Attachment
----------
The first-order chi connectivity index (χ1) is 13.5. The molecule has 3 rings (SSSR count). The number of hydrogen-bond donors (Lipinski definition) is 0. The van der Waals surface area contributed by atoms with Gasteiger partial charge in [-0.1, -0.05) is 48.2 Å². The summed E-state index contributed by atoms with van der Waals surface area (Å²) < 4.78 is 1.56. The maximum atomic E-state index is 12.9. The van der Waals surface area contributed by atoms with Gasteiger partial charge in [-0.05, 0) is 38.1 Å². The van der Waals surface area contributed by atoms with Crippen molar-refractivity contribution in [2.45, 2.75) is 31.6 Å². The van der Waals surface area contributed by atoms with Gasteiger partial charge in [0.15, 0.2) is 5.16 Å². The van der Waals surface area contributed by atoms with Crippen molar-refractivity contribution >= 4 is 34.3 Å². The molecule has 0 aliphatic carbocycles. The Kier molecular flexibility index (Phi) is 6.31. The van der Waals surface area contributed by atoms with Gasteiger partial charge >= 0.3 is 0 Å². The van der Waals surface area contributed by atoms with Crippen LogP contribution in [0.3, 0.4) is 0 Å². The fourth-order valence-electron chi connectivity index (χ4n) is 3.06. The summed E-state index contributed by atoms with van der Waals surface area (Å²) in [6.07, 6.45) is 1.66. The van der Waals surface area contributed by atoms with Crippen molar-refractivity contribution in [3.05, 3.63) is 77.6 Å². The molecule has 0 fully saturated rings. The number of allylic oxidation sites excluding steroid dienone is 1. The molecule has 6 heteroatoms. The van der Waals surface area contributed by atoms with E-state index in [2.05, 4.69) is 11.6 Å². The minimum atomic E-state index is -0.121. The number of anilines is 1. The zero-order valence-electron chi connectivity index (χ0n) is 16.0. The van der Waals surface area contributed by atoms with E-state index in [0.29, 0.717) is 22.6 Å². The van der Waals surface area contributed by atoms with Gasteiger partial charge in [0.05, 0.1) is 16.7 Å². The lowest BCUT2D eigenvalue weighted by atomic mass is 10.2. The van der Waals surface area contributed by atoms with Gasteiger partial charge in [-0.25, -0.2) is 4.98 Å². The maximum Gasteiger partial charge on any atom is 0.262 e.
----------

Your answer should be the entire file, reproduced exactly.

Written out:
The first-order chi connectivity index (χ1) is 13.5. The molecule has 3 rings (SSSR count). The number of hydrogen-bond donors (Lipinski definition) is 0. The van der Waals surface area contributed by atoms with Gasteiger partial charge in [-0.1, -0.05) is 48.2 Å². The summed E-state index contributed by atoms with van der Waals surface area (Å²) < 4.78 is 1.56. The maximum atomic E-state index is 12.9. The van der Waals surface area contributed by atoms with Gasteiger partial charge in [-0.05, 0) is 38.1 Å². The van der Waals surface area contributed by atoms with Crippen molar-refractivity contribution in [2.45, 2.75) is 31.6 Å². The van der Waals surface area contributed by atoms with Gasteiger partial charge in [0.15, 0.2) is 5.16 Å². The van der Waals surface area contributed by atoms with Crippen molar-refractivity contribution >= 4 is 34.3 Å². The molecule has 0 aliphatic carbocycles. The Kier molecular flexibility index (Phi) is 6.31. The van der Waals surface area contributed by atoms with Gasteiger partial charge >= 0.3 is 0 Å². The van der Waals surface area contributed by atoms with Crippen LogP contribution in [0.3, 0.4) is 0 Å². The fourth-order valence-electron chi connectivity index (χ4n) is 3.06. The summed E-state index contributed by atoms with van der Waals surface area (Å²) in [6.07, 6.45) is 1.66. The van der Waals surface area contributed by atoms with Crippen molar-refractivity contribution in [3.05, 3.63) is 77.6 Å². The molecule has 0 fully saturated rings. The number of allylic oxidation sites excluding steroid dienone is 1. The molecule has 6 heteroatoms. The van der Waals surface area contributed by atoms with E-state index in [2.05, 4.69) is 11.6 Å². The minimum atomic E-state index is -0.121. The number of anilines is 1. The zero-order valence-electron chi connectivity index (χ0n) is 16.0. The van der Waals surface area contributed by atoms with E-state index in [0.29, 0.717) is 22.6 Å². The van der Waals surface area contributed by atoms with Gasteiger partial charge in [0.05, 0.1) is 16.7 Å². The lowest BCUT2D eigenvalue weighted by atomic mass is 10.2. The van der Waals surface area contributed by atoms with Gasteiger partial charge in [-0.25, -0.2) is 4.98 Å². The maximum Gasteiger partial charge on any atom is 0.262 e.